TALLAHASSEE — Republican Ron DeSantis, winner of the closest governor’s race in Florida history, was sworn-in today promising to work toward easing political divisions while still advancing his party’s views on education, the economy and the courts.

On a sun-splashed afternoon outside the Florida Historic Capitol, DeSantis took the oath of office, flanked by his wife, Casey. Outgoing Gov. Rick Scott, who will be sworn-in as Florida’s new U.S. senator, was among four former governors looking on.

“If we meet the challenges that lie before us,” DeSantis said. “If we overcome the tribalism that has dominated our politics. If we set the interests of hard-working taxpayers as our true north, then I have no doubt that the state of Florida will cruise to bright new horizons.”

A crowd of several thousand gathered for the inauguration of Florida’s 46th chief executive. DeSantis, who defeated Democrat Andrew Gillum by fewer than 34,000 votes in a contest not decided until after a statewide machine recount, said tackling the state’s environmental woes will be a priority of the new administration.

“For Florida, the quality of our water and environmental surroundings are foundational to our prosperity as a state — it doesn’t just drive tourism, it affects property values, anchors many local economies and is central to our qualify of life,” DeSantis said.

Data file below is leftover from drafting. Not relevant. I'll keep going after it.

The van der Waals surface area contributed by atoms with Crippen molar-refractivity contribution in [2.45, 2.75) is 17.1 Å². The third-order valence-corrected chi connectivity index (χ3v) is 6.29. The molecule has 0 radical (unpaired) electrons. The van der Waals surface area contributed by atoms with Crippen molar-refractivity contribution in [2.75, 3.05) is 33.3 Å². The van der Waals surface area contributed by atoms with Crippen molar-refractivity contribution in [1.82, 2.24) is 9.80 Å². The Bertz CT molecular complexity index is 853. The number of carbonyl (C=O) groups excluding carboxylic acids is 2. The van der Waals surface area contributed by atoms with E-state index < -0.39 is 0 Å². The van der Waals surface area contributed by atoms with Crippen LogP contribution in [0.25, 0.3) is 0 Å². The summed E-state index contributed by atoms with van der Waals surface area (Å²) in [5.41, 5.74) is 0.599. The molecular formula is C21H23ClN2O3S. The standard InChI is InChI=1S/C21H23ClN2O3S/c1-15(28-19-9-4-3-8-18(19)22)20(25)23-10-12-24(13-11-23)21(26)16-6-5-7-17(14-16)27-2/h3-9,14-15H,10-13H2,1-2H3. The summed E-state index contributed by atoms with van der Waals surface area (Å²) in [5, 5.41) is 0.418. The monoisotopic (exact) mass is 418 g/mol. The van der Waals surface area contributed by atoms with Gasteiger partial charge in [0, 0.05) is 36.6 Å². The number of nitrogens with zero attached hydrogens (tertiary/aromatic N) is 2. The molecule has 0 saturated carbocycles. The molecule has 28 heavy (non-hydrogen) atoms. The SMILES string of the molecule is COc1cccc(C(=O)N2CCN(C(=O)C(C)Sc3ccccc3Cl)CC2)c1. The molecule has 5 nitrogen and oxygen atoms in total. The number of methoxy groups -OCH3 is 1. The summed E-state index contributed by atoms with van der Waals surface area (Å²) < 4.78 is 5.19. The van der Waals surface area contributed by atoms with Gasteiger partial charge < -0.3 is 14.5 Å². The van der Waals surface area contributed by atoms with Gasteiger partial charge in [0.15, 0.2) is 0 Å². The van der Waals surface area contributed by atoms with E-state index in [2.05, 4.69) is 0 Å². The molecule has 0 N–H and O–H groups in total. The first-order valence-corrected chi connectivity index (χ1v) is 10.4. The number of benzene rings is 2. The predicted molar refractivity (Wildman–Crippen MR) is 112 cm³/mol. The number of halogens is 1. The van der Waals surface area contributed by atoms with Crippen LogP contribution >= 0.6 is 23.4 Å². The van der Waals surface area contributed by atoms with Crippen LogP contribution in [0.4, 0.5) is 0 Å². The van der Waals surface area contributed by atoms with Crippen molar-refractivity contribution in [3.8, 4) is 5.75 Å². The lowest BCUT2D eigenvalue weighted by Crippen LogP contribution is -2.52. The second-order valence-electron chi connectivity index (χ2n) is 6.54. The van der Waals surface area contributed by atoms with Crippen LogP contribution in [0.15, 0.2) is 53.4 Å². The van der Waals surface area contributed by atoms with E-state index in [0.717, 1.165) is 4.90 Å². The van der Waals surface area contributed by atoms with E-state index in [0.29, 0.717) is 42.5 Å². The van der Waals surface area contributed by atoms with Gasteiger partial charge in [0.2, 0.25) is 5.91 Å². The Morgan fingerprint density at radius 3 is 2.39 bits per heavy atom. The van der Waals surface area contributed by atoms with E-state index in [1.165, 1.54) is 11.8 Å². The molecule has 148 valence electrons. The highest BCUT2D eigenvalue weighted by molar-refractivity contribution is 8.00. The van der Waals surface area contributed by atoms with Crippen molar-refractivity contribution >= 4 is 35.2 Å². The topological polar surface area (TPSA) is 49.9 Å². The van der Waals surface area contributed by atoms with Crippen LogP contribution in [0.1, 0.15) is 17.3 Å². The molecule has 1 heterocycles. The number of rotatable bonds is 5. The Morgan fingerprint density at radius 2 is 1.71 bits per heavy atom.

In his inaugural address, DeSantis praised Scott’s “laser-like focus” on the economy and pledged to continue many of the same policies aimed at holding down taxes and spending.

DeSantis also outlined an education vision that emphasizes school choice - the expansion of charter and voucher schools ridiculed by his opponent, Gillum, during the campaign. The new governor, who said he plans to appoint his first of three new Supreme Court justices on Wednesday, said in his speech that “judicial activism ends, right here and right now.”

DeSantis began his day with an inaugural tradition, a prayer breakfast at Florida A&M University, the state’s only public historically black university. FAMU is where his November rival went to school, and on a city street leading to the university a “Gillum for Governor” sign still adorned a building.

At the breakfast, DeSantis said that he and his wife, Casey, planned to leave the inaugural for the Governor’s Mansion to baptize their nine-month-old son, Mason. The new governor explained that the family decision was why the couple chose not to hold an inaugural parade.

“The more people who turn to God, I think the easier it will be for us to work together to solve problems,” DeSantis told the breakfast crowd.

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